Calibration
Some of the more sophisticated effects and controllers, in particular MIDI devices, incorporate a calibration utility that can mitigate some of the issues with pot rotation. In these devices, there is normally a software option that allows the user to match the device to a specific expression pedal. In most cases this involves moving the pedal between it’s maximum and minimum settings and the device measuring the result. It then sets it’s internal parameters so that it recognizes where the maximum and minimum settings are of that particular pedal. This can often resolve problems of limited range. When using a device with this capability, it’s important to calibrate all expression pedals in accordance with the manufacturers instructions. If the pedal is ever replaced, even with the same model, calibration should be run again.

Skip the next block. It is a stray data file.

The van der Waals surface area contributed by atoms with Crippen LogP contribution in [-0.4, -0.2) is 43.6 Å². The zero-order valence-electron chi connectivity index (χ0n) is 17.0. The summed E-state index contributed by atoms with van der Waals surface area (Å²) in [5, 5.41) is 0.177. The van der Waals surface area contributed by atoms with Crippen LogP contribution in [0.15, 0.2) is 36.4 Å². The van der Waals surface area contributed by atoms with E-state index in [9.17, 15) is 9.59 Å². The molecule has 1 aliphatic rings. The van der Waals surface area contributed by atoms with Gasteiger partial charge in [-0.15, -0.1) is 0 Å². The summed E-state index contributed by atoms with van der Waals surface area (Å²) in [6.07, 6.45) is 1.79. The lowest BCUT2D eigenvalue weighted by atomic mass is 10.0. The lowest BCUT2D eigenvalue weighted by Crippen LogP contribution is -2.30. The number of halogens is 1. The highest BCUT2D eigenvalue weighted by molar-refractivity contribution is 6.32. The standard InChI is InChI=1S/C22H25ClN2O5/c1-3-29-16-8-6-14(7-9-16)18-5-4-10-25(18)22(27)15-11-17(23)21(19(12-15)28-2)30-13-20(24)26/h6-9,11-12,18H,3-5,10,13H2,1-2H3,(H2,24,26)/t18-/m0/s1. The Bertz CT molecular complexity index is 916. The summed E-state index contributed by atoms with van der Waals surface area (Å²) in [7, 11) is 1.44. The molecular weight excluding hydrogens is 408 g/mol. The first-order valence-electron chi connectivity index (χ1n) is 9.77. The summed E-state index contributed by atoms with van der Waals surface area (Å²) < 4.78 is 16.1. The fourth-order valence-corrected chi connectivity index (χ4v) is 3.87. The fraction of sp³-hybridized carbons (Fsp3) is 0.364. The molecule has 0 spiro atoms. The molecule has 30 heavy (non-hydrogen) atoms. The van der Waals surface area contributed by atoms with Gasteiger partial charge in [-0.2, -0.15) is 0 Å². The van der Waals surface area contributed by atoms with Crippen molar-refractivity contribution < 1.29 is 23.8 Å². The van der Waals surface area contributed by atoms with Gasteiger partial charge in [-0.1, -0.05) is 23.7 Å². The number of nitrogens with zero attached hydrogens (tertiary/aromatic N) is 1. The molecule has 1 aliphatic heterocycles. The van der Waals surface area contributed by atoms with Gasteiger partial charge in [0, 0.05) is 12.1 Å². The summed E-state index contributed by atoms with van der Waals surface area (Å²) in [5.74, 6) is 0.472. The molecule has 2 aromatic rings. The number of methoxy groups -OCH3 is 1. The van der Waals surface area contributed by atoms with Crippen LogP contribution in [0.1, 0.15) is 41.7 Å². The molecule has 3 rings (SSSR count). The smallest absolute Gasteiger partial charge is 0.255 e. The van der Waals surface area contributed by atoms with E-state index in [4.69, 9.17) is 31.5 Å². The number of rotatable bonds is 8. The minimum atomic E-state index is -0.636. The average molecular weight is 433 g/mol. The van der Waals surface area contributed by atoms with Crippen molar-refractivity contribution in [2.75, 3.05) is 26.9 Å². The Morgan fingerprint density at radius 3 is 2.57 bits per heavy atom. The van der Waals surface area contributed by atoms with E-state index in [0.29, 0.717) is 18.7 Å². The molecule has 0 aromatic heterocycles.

Calibration utilities sometimes cause confusion when using MIDI. This confusion is normally due the how the calibration is displayed on the device relative to MIDI values. In MIDI, continuous controller (CC) movement is described using a range 0-127 where 0 is normally minimum or off, and 127 maximum. For example if using a volume CC, 0 would be no volume, 63 would be about half volume, and 127 would be maximum volume. The calibration utility measures the characteristics of a particular pedal and then internally maps them to the correct MIDI values, so that when a pedal is pushed all the way down for example, a MIDI CC value of 127 is sent. The confusion arises because when calibrating, the device is often displaying to the user it’s own measurement scale, and not the MIDI values it is mapping to. For example, if a device displays 0-99 when calibrating a pedal, this does not mean that it will only go to 99 on the MIDI scale. The device is displaying it’s own reference numbers and NOT MIDI VALUES. Internally, the device maps 99 to 127. There is no standard. Different manufacturers use different scales such as 0-10, 0-99, 0-1024. Some manufacturers actually use the MIDI scale 0-127 which reduces the confusion. Either way, when using MIDI, internally all these will all be mapped to the correct MIDI range. Also, users should not be overly concerned about reaching the maximum and minimum calibration values. The purpose of calibration is to map the values of an individual pedal. For example, on a device with a scale 0-99, a pedal may calibrate at 3 and 96. Again, this simply means that on this pedal, 3 will be mapped to MIDI 0, and 96 to MIDI 127. If when calibrating a pedal, the numbers are significantly out of line, such as 59-69, or the numbers don’t change at all, it most likely means something is wrong in the setup such as the pedal is incompatible or is using the wrong cable. Users wishing to validate MIDI CC values can usually connect a computer running MIDI monitoring software such as MIDI-OX to the MIDI channel and monitor the MIDI traffic.